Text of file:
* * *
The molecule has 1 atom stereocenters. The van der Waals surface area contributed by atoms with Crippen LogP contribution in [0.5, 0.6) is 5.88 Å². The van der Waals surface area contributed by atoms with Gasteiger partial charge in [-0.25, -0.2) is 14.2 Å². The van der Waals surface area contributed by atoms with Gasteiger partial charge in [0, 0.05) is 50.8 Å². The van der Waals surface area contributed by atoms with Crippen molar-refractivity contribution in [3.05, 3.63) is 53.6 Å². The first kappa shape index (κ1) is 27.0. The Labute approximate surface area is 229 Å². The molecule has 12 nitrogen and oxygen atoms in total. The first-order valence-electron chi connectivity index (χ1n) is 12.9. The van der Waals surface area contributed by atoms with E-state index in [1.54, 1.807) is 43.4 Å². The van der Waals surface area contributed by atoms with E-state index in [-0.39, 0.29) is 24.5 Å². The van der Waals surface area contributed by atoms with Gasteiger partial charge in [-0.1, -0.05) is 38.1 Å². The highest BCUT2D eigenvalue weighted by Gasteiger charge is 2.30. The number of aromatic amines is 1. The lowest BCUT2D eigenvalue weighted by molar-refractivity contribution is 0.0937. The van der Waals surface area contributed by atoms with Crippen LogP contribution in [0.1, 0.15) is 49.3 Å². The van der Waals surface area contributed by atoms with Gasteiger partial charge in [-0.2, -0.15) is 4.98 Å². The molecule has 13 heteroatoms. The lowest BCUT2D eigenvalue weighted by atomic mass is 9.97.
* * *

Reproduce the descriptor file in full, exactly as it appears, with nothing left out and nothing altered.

The molecule has 1 atom stereocenters. The van der Waals surface area contributed by atoms with Crippen LogP contribution in [0.5, 0.6) is 5.88 Å². The van der Waals surface area contributed by atoms with Gasteiger partial charge in [-0.25, -0.2) is 14.2 Å². The van der Waals surface area contributed by atoms with Gasteiger partial charge in [0, 0.05) is 50.8 Å². The van der Waals surface area contributed by atoms with Crippen molar-refractivity contribution in [3.05, 3.63) is 53.6 Å². The first kappa shape index (κ1) is 27.0. The Labute approximate surface area is 229 Å². The molecule has 12 nitrogen and oxygen atoms in total. The first-order valence-electron chi connectivity index (χ1n) is 12.9. The van der Waals surface area contributed by atoms with E-state index in [1.54, 1.807) is 43.4 Å². The van der Waals surface area contributed by atoms with E-state index in [-0.39, 0.29) is 24.5 Å². The van der Waals surface area contributed by atoms with Gasteiger partial charge in [-0.1, -0.05) is 38.1 Å². The highest BCUT2D eigenvalue weighted by Gasteiger charge is 2.30. The number of aromatic amines is 1. The lowest BCUT2D eigenvalue weighted by molar-refractivity contribution is 0.0937. The van der Waals surface area contributed by atoms with Crippen LogP contribution in [0.1, 0.15) is 49.3 Å². The van der Waals surface area contributed by atoms with Gasteiger partial charge in [-0.2, -0.15) is 4.98 Å². The molecule has 13 heteroatoms. The lowest BCUT2D eigenvalue weighted by atomic mass is 9.97.